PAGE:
Talk is cheap for Japan

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Talk is cheap for Japan

One of the things that Japanese people like is giron, or discussion. It is beyond a simple exchange of opinions and is more of an open argument. They debate over a certain topic. In university classrooms or at study group sessions, giron is a common practice. When it is hard to reach a conclusion, people meet over and over again to close the gap. The Japanese government forms an advisory panel of experts in relevant fields when deciding important policies and has them engage in discussions, which are made public. As a result, it seems like the conclusion is reached through a democratic process, at least on the surface.

A historic discussion is now in progress in Japan, with 16 civilian experts and the grand title of the “Advisory Panel on the History of the 20th century and on Japan’s Role and the World Order in the 21st Century.” They are discussing what Prime Minister Shinzo Abe will say in the statement to mark the 70th anniversary of the end of World War II this summer. They have met twice now to discuss Japan’s actions during World War II.

On March 13, acting chair Shinichi Kitaoka, president of International University of Japan, argued that the Pacific War was a “reckless war that had missed the flow of the world and caused great casualties in Asia,” and that “it was wrong to claim that Japan fought for the liberation of Asia.” Another member also said that “it was a war of aggression even for the values of the time, and the panel report cannot state that it was not aggression.” However, the Abe government ignored their opinions and repeated the claim that there was no definition for aggression.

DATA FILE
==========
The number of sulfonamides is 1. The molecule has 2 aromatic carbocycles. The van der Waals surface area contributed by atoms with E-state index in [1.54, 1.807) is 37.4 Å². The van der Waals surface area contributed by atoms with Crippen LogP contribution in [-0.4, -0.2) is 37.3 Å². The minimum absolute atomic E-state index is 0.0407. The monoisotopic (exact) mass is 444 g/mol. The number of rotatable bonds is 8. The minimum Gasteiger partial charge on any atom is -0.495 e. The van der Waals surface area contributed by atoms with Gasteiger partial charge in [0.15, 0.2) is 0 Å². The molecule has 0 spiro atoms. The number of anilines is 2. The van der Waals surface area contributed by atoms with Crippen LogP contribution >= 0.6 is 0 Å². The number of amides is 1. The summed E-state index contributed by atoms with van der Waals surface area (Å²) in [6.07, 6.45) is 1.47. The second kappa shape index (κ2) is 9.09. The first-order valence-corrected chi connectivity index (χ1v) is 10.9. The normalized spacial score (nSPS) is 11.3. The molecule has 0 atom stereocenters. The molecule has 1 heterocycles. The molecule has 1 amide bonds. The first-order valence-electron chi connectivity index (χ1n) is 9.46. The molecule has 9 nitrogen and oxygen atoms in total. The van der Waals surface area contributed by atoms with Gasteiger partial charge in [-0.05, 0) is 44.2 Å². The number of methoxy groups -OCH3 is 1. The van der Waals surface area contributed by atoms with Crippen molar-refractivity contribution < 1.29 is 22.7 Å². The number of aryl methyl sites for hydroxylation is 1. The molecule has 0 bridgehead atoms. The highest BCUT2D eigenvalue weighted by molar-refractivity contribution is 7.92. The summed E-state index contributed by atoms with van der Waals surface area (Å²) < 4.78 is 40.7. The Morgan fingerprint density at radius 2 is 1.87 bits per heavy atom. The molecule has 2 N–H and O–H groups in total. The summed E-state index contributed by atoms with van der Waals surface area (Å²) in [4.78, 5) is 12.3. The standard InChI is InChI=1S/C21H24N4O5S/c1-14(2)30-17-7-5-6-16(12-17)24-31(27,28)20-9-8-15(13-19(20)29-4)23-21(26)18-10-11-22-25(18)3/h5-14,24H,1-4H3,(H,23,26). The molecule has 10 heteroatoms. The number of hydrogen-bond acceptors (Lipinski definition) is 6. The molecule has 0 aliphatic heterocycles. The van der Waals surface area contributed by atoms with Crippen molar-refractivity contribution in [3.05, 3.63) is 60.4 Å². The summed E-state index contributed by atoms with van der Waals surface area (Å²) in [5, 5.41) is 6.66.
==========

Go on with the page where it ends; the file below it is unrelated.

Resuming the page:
It also made remarks that incapacitate the discussion altogether. Cabinet Minister Yoshihide Suga, who is considered Abe’s mouthpiece, said at a news conference on Feb. 25, “While we respect the opinions from the discussion, the entity that writes the statement is the Prime Minister himself.” He basically said that Abe would make all the decisions although the experts were called to discuss the subject. Some say that the advisory panel was only called to show that he was preparing for the statement carefully. The discussion is nothing but talk.

Koichi Hagiuda, the advisor to the Liberal Democratic Party chairman, is considered a confidant of Abe. He said that there was no need to stick to each word and phrase of the statements from the past, stressing that the keywords from the Murayama Statement from 1995 would not matter. Abe likes to say “pursuit of the future,” but what Japan needs now for the future is not discussion for discussion’s sake. Sincere repentance, accountability and apologies are needed now.

*The author is a Tokyo correspondent of the JoongAng Ilbo. JoongAng Ilbo, April 11, Page 26

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